“Mom, he’s lost his shoe.”
After a late afternoon swim at the community pool, Bren and I are driving home. I’m feeling languorous, having whiled away the hours reading a romance novel, dipping into the pool when the heat was too much. Bren has been on one of his lap swimming binges, forty laps today, so he’s a bit tuckered as well. We are wrapped in the pleasant aura of a well-shared afternoon, mild fatigue, and the anticipation of a leisurely dinner on our shady deck.
Today’s route home is a short cut. It veers off the more widely traveled streets and onto a side street, At one point, it crosses over the heavily-trafficked street we are now approaching. My stomach clutches as I realize the man he is referring to sits in a rickety wheelchair and, I think, is attempting to cross without a crosswalk.
Is this guy crazy? At this light, drivers turn right on red after touching their brakes with barely a glance at traffic. They would not be expecting a pedestrian in this no-walk zone. Just because he’s in a wheel chair doesn’t mean he should cross improperly. I feel my anxiety spike, worrying about what he is going to do and hoping he doesn’t decide to start across as we draw near.
The light cycles to red so I have ample time to brake as I approach. At this reduced speed, I take a closer look, and I am shamed by my quick judgment. He is of indeterminate age. His grizzled white beard and wrinkled face could be those of a man in his late sixties or perhaps even a younger man treated unkindly by life. His tee shirt is greyed from age and too large for his slight frame. His out-of-date athletic shorts reveal legs covered with dark red areas, one oddly map like, that might be either scars or places where infections have recently healed. The wheel chair is a relic, the stainless steel scuffed and bearing residue from past adhesive tapings. Bren is right; one foot is bare, and the missing grimy, tattered gym shoe is sitting in his lap.
Oh. He is not waiting to cross; he is waiting for cars to stop so he can beg for money. My resentment flares again. If he’d been holding a sign, Hungry, need money for food or Please help, need money, I’d have understood sooner. I wonder if the shoe in his lap is a ruse, something designed to garner sympathy.
Then I hear my mother’s voice. I know many people chastise others for giving money to beggars, saying they are fakers and the money really goes to feed their drug or alcohol habit. Maybe that is so, but I was raised by a mother who always said, “There but for the grace of God, go we.” She stressed that we never know when we are entertaining angels. Seeing beggars as possible angels makes it easier to be charitable. If indeed, the money is misspent, that result belongs to the receiver, not to the giver. Her voice echoes, “Give with a pure heart.”
I scramble to gather a few dollars from my purse. The man realizes he has a chance at some money and wheels toward the car.
To my discomfort, he wheels toward the back door where my son is seated. Bren is already rolling down the window and smiling at him. And he is smiling back at my boy. Perhaps now is the time to tell you that my son is a person with disabilities. Bren is thirty-seven but small in stature and could easily pass for a youth. He is visually impaired and developmentally delayed but truly gifted emotionally, often seeing straight to the heart of matters. I pass the money back to Bren but he doesn’t heed my words, “Give this to him.” The beggar says, “Thank you for stopping, God bless you.” He reaches into the car, locks eyes with Bren, and pats the hands my son extends toward him. There was more said but in a lowered voice, meant just for Bren. I tap Bren’s leg and he pulls one hand loose to take the money and pass it on.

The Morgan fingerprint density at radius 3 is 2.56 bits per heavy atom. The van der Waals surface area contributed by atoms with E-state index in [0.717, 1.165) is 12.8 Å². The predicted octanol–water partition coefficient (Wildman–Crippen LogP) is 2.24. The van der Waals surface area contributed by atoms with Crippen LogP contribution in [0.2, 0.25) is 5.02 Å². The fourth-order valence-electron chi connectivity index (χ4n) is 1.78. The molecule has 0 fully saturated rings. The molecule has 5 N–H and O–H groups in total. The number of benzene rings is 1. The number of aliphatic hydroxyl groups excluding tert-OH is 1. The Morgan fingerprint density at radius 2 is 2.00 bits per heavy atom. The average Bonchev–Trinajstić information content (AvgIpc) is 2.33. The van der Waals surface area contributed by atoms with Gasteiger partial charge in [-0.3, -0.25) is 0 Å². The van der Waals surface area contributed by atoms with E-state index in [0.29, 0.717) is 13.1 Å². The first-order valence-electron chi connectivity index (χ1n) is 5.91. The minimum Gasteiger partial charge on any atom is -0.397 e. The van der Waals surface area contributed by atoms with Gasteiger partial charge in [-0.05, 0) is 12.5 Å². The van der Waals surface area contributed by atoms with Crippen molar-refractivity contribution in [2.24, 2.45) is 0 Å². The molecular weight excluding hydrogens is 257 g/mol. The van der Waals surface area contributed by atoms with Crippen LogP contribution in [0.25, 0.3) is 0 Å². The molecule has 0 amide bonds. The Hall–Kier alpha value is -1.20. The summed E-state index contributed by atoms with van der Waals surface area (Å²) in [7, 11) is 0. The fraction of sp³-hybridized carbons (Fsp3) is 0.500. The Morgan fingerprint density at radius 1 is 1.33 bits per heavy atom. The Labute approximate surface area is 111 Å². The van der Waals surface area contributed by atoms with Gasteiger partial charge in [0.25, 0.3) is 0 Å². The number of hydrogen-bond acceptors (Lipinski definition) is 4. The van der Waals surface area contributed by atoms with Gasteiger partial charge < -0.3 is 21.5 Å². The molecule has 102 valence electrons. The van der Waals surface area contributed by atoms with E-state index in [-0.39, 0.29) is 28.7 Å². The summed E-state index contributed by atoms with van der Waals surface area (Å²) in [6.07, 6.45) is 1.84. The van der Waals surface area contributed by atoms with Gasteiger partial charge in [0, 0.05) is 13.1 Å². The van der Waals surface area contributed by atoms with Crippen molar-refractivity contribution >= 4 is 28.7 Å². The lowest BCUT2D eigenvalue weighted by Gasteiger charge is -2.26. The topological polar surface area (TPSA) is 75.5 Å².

“Ah, God bless, God bless you…” the man continues, not breaking their eye contact and holding Bren with one hand while he takes the proffered money with the other.
“God bless you too sir, but I need to drive on. The light has changed.” Only then does he glance toward me, nodding his head and maneuvering his wheel chair away from the car. It’s a glance that speaks volumes: You are a lucky woman. You have a good boy. Count your blessings.
As I drive away, I’m thinking I need to remind Bren to wash his hands as soon as we get home. I’m fretting that the redness on the beggar’s legs might be an infection. As I am focusing on these fears, Bren’s focus is, “I hope that man is okay mom. He was nice. ” First impressions are supposed to count most, highlight what’s important. My son saw a lost shoe; I saw a dangerous situation.
Turns out we were both wrong. The obvious is not always paramount. It wasn’t about a lost shoe. It wasn’t about danger or even money. We had just met an angel unaware. He connected to us skin-to-skin and heart-to-heart. I gave him a few dollars; he gave me perspective on my life and reminded me what true blessings are. He affirmed Bren’s wholeness, his just-rightness, his perfection. I needed the lesson; perhaps Bren didn’t, but he welcomed it nonetheless. For many, many days after, and occasionally even now, I remember that man in my prayers. I remember him not as a beggar or a person in a wheel chair. I remember him as a teacher, and I am grateful.
Jude Walsh Whelley lives and writes in Dayton, Ohio. She writes personal essays, memoir, poetry, and fiction. She shares her life with her son Brendan and three lively dogs.